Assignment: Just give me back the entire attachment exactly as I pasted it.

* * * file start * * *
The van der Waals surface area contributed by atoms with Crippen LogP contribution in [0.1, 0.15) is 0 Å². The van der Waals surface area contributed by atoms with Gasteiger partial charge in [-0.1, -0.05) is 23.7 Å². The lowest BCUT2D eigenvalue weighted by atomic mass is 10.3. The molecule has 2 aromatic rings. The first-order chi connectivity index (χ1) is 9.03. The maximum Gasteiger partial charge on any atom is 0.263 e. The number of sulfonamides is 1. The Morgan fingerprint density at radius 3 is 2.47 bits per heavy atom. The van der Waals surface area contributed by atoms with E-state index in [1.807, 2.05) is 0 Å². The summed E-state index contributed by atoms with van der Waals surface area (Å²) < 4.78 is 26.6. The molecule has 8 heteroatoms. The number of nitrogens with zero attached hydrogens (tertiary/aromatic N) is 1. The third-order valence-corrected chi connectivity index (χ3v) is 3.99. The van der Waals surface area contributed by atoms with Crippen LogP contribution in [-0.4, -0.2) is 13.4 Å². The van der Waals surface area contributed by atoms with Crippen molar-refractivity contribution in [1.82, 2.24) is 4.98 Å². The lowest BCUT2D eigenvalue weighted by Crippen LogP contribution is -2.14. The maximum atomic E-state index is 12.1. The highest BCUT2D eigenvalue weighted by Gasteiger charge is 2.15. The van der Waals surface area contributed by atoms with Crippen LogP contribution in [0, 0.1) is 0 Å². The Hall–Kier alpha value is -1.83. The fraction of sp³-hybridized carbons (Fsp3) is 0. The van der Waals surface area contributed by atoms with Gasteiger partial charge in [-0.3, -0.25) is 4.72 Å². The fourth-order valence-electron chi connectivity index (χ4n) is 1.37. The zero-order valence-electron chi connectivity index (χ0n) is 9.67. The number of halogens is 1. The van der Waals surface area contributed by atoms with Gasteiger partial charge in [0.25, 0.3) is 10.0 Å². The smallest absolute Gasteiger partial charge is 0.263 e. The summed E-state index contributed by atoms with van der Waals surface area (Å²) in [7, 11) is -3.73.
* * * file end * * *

The van der Waals surface area contributed by atoms with Crippen LogP contribution in [0.1, 0.15) is 0 Å². The van der Waals surface area contributed by atoms with Gasteiger partial charge in [-0.1, -0.05) is 23.7 Å². The lowest BCUT2D eigenvalue weighted by atomic mass is 10.3. The molecule has 2 aromatic rings. The first-order chi connectivity index (χ1) is 9.03. The maximum Gasteiger partial charge on any atom is 0.263 e. The number of sulfonamides is 1. The Morgan fingerprint density at radius 3 is 2.47 bits per heavy atom. The van der Waals surface area contributed by atoms with E-state index in [1.807, 2.05) is 0 Å². The summed E-state index contributed by atoms with van der Waals surface area (Å²) < 4.78 is 26.6. The molecule has 8 heteroatoms. The number of nitrogens with zero attached hydrogens (tertiary/aromatic N) is 1. The third-order valence-corrected chi connectivity index (χ3v) is 3.99. The van der Waals surface area contributed by atoms with Crippen LogP contribution in [-0.4, -0.2) is 13.4 Å². The van der Waals surface area contributed by atoms with Crippen molar-refractivity contribution in [1.82, 2.24) is 4.98 Å². The lowest BCUT2D eigenvalue weighted by Crippen LogP contribution is -2.14. The maximum atomic E-state index is 12.1. The highest BCUT2D eigenvalue weighted by Gasteiger charge is 2.15. The van der Waals surface area contributed by atoms with Crippen LogP contribution in [0, 0.1) is 0 Å². The Hall–Kier alpha value is -1.83. The fraction of sp³-hybridized carbons (Fsp3) is 0. The van der Waals surface area contributed by atoms with Gasteiger partial charge in [-0.3, -0.25) is 4.72 Å². The fourth-order valence-electron chi connectivity index (χ4n) is 1.37. The zero-order valence-electron chi connectivity index (χ0n) is 9.67. The number of halogens is 1. The van der Waals surface area contributed by atoms with Gasteiger partial charge in [0.25, 0.3) is 10.0 Å². The smallest absolute Gasteiger partial charge is 0.263 e. The summed E-state index contributed by atoms with van der Waals surface area (Å²) in [7, 11) is -3.73.